John Newsam, president of the Bird Rock Community Council, said in an e-mail: “… the majority (of local residents) consider that the roundabout installations have had a hugely positive effect on our neighborhood. Traffic is calmed and the La Jolla Boulevard is safer.”
He went on to say: “Our neighborhood has much more appeal to residents and visitors alike. The roundabouts are even, to some degree, a tourist attraction.”
For that, he credits Barbara Dunbar, manager of the Bird Rock Maintenance Assessment District (Bird Rock MAD), which is responsible for maintaining the landscaping along La Jolla Boulevard.
She explained the role: “The neighborhood property owners voted for the formation of a MAD in 2005.
“The MAD approved a Mediterranean-California Coastal planting scheme and updated it in 2010 when some of the plants, initially chosen by the City, proved not to be vehicle emission tolerant or (were) incompatible with the line-of-sight requirements and height restrictions for pedestrian and vehicular safety.”
Dunbar also wrote of the goal of improving the traffic flow and overall safety: “Before the traffic calming construction, La Jolla Boulevard was a five-lane road where cars often traveled well above the allowable speed. There was only one street light, at Bird Rock Avenue, and often that was ignored when red. The reduction from two lanes to one lane in each direction, the necessity to navigate around traffic circles, and the increased pedestrian crossings have all contributed to reduced overall speed of vehicles through the area.
“The flow of traffic and overall safety has been greatly improved.”
Stats and studies
According to the San Diego County Air Pollution Control District (APCD), national studies indicate that installing roundabouts can reduce injury crashes by 80 percent and overall collisions by 50 percent. The Light reached out to the City’s Transportation Division to see if there have been any local studies conducted. There have not. But, transportation consultant Dan Burden told The San Diego Union-Tribune in 2017: “(With the advent of roundabouts) motorists started driving 19 mph on 2.5 miles of La Jolla Boulevard, instead of 40-45 mph, then stopping and stopping again.”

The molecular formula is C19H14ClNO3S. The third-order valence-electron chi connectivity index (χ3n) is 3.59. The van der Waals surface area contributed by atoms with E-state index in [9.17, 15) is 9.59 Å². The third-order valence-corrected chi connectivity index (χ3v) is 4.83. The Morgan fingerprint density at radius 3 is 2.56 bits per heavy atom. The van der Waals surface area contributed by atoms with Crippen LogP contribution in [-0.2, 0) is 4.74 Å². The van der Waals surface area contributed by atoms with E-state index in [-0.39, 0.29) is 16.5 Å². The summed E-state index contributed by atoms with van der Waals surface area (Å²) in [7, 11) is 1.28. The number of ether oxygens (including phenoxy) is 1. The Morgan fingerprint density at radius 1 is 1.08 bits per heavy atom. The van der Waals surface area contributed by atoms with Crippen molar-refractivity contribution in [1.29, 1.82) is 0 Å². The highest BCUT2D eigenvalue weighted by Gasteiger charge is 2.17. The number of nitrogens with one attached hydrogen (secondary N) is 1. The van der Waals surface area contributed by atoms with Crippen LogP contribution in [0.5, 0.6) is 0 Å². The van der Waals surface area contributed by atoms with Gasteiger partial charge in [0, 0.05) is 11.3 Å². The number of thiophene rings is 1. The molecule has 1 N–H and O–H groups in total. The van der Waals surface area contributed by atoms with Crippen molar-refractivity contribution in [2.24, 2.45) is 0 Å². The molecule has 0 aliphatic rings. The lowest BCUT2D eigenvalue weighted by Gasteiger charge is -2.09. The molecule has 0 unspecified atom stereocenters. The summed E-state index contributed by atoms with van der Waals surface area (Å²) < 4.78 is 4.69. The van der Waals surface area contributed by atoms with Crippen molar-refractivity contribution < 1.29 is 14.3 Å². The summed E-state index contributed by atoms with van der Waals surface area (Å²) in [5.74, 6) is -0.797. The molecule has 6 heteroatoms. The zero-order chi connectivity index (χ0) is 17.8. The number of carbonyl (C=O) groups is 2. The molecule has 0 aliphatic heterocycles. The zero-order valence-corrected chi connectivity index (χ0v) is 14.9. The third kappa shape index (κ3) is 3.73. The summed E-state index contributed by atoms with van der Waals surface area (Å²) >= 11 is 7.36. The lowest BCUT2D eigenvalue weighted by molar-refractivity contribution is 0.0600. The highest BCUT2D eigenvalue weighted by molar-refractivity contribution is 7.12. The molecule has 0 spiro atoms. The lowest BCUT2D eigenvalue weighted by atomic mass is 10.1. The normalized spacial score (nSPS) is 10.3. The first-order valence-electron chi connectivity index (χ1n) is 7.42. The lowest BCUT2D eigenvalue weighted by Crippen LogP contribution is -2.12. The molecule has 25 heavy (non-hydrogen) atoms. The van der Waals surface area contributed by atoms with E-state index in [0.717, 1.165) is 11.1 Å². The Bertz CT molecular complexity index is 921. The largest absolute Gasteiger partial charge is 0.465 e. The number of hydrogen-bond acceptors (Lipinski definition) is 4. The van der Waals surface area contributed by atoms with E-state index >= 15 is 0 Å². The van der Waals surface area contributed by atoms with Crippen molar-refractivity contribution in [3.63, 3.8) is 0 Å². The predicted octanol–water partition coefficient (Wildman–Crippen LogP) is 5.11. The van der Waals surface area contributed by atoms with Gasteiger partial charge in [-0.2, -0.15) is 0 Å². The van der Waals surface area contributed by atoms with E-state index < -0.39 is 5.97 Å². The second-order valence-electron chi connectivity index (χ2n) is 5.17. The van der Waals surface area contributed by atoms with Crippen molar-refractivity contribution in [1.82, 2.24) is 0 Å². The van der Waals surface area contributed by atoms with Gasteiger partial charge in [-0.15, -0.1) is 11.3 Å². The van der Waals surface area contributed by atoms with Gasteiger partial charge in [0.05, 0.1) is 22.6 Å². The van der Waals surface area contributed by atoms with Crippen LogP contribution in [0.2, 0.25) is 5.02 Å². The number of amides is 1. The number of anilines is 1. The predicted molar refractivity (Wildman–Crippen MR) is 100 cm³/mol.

Pedestrians certainly appreciate the difference. On a recent afternoon, Pacific Beach residents Trevor Port and Makenzie Lowe had just crossed La Jolla Boulevard after visiting Seaside Smoothie. Lowe pointed out: “You can get across the street a lot quicker now that you don’t have to wait for a stoplight. It feels safer with cars going slower and drivers more aware.”
In addition to safety, the APCD also estimates that each roundabout will save about 20,000 gallons of gasoline per year, and reduce CO2 emissions by 189 metric tons.
And the benefit to local merchants? Newsam had this to say: “Our informal conversations indicate that the merchants are positive. There is ready parking now on the Boulevard, traffic is slower, and there is more foot traffic. These are all good for business. The positive benefits of the circles were likely a factor in encouraging our new merchants to establish their businesses here.”
One skeptic back in 2008 was Anita Wood, owner of La Jolla Mailbox Rentals at 5666 La Jolla Blvd. Her business suffered substantial losses during the construction. How does she feel about them nine years later?
“It’s (traffic flow) working better than it did (before the roundabouts). Most drivers are slowing down, but some don’t know what to do. The parking is still a problem, as it’s been since I opened in 1987.”
Roundabouts … they’re safer, smoother, ecologically friendly and nice to look at. Pedestrians (read customers) like them, and therefore so do the merchants.
Now, if we could just learn how to use them.